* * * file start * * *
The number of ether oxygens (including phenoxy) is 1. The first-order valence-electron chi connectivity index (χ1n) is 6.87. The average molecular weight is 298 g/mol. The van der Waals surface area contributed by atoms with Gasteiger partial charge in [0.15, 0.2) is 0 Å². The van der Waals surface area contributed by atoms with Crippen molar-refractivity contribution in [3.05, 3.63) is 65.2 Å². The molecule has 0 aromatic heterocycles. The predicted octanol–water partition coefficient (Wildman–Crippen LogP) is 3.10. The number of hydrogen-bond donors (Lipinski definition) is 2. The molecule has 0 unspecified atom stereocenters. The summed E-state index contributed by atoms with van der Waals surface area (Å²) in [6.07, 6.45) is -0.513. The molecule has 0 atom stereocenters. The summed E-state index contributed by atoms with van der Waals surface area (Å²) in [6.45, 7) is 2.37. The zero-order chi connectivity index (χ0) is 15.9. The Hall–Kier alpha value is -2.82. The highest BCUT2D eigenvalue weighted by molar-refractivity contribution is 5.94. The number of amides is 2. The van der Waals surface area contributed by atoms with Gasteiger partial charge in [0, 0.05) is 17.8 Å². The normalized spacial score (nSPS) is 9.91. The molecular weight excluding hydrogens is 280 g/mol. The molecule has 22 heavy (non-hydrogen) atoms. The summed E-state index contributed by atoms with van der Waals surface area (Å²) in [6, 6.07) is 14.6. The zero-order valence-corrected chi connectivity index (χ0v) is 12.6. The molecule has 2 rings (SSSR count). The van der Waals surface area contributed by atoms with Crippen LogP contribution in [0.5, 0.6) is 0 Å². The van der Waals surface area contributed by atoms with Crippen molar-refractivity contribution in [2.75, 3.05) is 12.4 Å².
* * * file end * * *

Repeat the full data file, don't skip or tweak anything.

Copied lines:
The number of ether oxygens (including phenoxy) is 1. The first-order valence-electron chi connectivity index (χ1n) is 6.87. The average molecular weight is 298 g/mol. The van der Waals surface area contributed by atoms with Gasteiger partial charge in [0.15, 0.2) is 0 Å². The van der Waals surface area contributed by atoms with Crippen molar-refractivity contribution in [3.05, 3.63) is 65.2 Å². The molecule has 0 aromatic heterocycles. The predicted octanol–water partition coefficient (Wildman–Crippen LogP) is 3.10. The number of hydrogen-bond donors (Lipinski definition) is 2. The molecule has 0 unspecified atom stereocenters. The summed E-state index contributed by atoms with van der Waals surface area (Å²) in [6.07, 6.45) is -0.513. The molecule has 0 atom stereocenters. The summed E-state index contributed by atoms with van der Waals surface area (Å²) in [6.45, 7) is 2.37. The zero-order chi connectivity index (χ0) is 15.9. The Hall–Kier alpha value is -2.82. The highest BCUT2D eigenvalue weighted by molar-refractivity contribution is 5.94. The number of amides is 2. The van der Waals surface area contributed by atoms with Gasteiger partial charge in [0, 0.05) is 17.8 Å². The normalized spacial score (nSPS) is 9.91. The molecular weight excluding hydrogens is 280 g/mol. The molecule has 22 heavy (non-hydrogen) atoms. The summed E-state index contributed by atoms with van der Waals surface area (Å²) in [6, 6.07) is 14.6. The zero-order valence-corrected chi connectivity index (χ0v) is 12.6. The molecule has 2 rings (SSSR count). The van der Waals surface area contributed by atoms with Crippen LogP contribution in [0.5, 0.6) is 0 Å². The van der Waals surface area contributed by atoms with Crippen molar-refractivity contribution in [2.75, 3.05) is 12.4 Å².